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Translation Zones in Modern China: Authoritarian Command Versus Gift Exchange By Bonn ...

Chapter 1:  Introduction
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Translation Zones in Modern China:

of a commercial publishing firm who translates work that is written in a language other than the translator’s native language into the translator’s native language that is also the dominant language of the country where the work is published, distributed, and read.

In the opening chapter of The Manipulation of Literature: Studies in Literary Translation (1985), edited by Theo Hermans, Gideon Toury stated that “translators operate first and foremost in the interests of the culture into which they translate, and not in the interest of the source text, let alone the source culture”; translations, he observed, have hardly any significance in the donor culture.3 In the book’s closing chapter by André Lefevere, the same assumption is made: that translators are individuals who select their own materials for translation into their native language for the benefit of their native culture.4 Toury and Lefevere were two of the most influential figures in Western translation studies in the late twentieth century, and their assumptions continue to be widely accepted by scholars. A recent change in terminology from “source text” and “target text” to “donor text” and “host text,” respectively, is welcome for many reasons, but it also reinforces the assumption that the translated text is prepared by a native speaker of the host language in the host country.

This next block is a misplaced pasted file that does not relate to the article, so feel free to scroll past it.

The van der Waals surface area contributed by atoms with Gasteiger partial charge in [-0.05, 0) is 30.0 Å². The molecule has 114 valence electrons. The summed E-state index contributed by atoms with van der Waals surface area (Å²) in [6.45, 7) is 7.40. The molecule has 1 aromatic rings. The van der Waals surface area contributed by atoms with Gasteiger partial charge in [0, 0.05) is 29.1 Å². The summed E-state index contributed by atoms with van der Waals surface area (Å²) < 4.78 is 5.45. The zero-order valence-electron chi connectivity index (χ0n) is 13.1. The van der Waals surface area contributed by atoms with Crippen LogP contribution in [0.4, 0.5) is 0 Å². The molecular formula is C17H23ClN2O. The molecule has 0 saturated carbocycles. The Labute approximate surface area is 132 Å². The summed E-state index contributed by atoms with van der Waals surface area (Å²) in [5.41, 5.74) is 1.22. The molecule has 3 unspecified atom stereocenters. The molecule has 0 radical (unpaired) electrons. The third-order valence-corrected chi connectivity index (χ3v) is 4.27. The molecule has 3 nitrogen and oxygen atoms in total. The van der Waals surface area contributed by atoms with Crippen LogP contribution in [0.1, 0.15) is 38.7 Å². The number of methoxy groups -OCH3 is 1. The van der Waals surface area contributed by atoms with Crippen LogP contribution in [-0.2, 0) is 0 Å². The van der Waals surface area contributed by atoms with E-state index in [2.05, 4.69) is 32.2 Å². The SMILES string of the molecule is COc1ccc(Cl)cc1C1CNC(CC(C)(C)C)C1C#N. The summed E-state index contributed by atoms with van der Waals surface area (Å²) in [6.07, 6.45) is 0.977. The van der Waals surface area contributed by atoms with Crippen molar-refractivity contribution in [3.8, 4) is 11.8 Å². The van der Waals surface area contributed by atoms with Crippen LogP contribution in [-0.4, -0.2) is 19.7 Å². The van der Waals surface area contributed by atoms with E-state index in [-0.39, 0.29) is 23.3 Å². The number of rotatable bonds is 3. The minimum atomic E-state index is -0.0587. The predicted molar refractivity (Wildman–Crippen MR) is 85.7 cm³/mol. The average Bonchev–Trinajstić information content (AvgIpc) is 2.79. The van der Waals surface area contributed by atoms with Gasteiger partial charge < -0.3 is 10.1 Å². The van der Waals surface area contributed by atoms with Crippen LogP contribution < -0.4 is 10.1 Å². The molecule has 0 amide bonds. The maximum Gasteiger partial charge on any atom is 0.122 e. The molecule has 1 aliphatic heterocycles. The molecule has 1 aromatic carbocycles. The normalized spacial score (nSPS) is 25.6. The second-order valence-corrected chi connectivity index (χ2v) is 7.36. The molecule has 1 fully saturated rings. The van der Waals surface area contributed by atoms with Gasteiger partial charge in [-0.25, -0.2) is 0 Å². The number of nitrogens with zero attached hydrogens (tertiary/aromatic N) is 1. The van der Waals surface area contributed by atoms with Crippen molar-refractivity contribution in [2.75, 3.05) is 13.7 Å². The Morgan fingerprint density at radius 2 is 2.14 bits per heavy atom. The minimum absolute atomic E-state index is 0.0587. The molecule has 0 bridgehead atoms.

The practice of translation in China has a long history, and translation studies in China have a short but energetic one. Very little consideration of either subject appears in Western translation studies. An encyclopedia of literary translation published in 2000 contains only one brief mention of Chinese translation practices in its general entries, although it includes a small number of entries on translations into English of Chinese works.5 A comprehensive anthology of translation studies edited by Mona Baker and published in 2010 contains only one article referring to the existence of non-European paradigms of translation in China.6

All of these works, editors, and authors are rightly held in high esteem. Nevertheless, there are substantial gaps in their shared assumptions and the attention they give to the world outside of Europe and America.

The Foreign Languages Press (FLP) in Beijing is an example of an institution that operates on a significantly different, non-European model